4

Retirement: 1-7 Tax Treatment of Social Security Benefits

Module Check

24. Bertha is single and her only source of income is her $1,297 monthly Social Security check. How much of her Social Security benefit will be taxable?

0%

50%

85%

(LO 1-7)

0%

For a single person with “provisional income” less than $25,000, Social Security benefits are not taxed.

5

Retirement: 1-7 Tax Treatment of Social Security Benefits

Module Check

25. Beulah is single and her monthly Social Security check is $950. She also has municipal bonds that pay $2,400 per month. How much of her Social Security benefit will be taxable?

0%

50%

85%

(LO 1-7)

85%

We count 50% of Beulah’s Social Security benefit ($5,700) plus the tax-free income ($28,800) to calculate her “provisional income,” which totals $34,500. Since her provisional income exceeds $34,000, 85% of her Social Security benefit is taxable income.

6

Retirement: 1-7 Tax Treatment of Social Security Benefits

Example 1. Fred and Wilma are receiving $28,000 in Social Security retirement benefits. Their AGI is $32,000, and they earned $3,000 in tax-free interest. What amount, if any, of their Social Security is taxable?

1-7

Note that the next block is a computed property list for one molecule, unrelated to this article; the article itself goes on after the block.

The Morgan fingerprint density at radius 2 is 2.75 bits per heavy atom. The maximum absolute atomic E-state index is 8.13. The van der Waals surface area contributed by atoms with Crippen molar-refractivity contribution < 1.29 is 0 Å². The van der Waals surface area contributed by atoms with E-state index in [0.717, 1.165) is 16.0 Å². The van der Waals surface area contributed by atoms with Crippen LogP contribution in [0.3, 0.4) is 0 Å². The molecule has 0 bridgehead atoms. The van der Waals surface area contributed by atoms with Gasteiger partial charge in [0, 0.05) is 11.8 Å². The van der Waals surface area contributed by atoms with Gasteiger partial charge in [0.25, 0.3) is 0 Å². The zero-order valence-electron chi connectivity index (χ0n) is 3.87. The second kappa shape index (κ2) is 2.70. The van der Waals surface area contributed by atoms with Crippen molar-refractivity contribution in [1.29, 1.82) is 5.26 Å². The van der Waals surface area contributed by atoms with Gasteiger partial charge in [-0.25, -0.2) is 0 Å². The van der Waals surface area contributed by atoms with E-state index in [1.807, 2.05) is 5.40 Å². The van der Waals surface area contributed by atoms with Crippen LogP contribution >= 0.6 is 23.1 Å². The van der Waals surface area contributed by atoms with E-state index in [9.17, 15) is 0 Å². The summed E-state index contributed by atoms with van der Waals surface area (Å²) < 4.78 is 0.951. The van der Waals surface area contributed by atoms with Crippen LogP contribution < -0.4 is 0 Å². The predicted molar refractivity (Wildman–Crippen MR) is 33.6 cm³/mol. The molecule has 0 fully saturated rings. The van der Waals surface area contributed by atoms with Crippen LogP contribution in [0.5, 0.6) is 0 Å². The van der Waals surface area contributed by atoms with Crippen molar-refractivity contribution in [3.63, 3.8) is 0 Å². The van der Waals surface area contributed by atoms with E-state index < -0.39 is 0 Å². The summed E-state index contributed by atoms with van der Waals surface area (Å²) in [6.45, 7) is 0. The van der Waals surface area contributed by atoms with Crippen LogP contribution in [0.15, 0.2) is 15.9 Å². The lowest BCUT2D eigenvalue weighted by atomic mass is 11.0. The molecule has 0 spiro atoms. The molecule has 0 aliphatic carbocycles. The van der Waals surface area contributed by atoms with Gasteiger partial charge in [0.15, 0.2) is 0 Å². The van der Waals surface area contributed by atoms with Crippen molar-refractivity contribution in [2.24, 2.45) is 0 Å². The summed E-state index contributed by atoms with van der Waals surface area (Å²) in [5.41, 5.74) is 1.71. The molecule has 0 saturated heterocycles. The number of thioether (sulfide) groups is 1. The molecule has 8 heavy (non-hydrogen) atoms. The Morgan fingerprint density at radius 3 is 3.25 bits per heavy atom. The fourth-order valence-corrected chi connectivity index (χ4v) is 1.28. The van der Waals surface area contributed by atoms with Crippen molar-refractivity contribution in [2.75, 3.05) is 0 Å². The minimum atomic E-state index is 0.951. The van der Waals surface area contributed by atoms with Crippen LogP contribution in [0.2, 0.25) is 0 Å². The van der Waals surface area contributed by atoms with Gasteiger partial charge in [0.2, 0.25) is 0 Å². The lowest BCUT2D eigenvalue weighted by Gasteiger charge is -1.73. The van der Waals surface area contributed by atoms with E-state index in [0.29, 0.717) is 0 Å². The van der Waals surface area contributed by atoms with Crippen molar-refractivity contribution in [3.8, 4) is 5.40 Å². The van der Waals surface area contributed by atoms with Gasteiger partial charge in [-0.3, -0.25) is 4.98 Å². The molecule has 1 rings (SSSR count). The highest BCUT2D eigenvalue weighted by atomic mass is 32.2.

Step 1:
$32,000 AGI
+ $14,000 1/2 SS Benefit
+ $3,000 tax free interest
= $49,000 MAGI

Step 2:
$44,000
- $32,000
= $12,000
* 50%
= $6,000

Step 3:
$49,000
- $44,000
= $5,000
* 85%
= $4,250

Step 4:
$6,000
+ $4,250
= $10,250

Step 5:
$28,000
× .85
= $23,800

$23,800 > $10,250, so we are fine



7

Retirement: 1-7 Tax Treatment of Social Security Benefits

Example 2. Barney and Betty are receiving $32,000 in Social Security retirement benefits. Their AGI is $20,000, and they have $1,000 in tax-free interest. What amount, if any, of their Social Security is taxable?

1-7

Step 1:
$16,000 (½ of SS)
+ $20,000
+ $1,000
= $37,000 MAGI

Step 2:
They are in the 50% threshold (between $32,000 and $44,000), so $37,000 – $32,000 = $5,000 into the threshold, so $5,000 × .50 = $2,500

Steps 3, 4, and 5:
They are not in the 85% threshold, so no further calculations are necessary, so the $2,500 is the amount that must be included in taxable income of the $32,000 they are receiving in Social Security benefits.

8

Retirement: 1-7 Tax Treatment of Social Security Benefits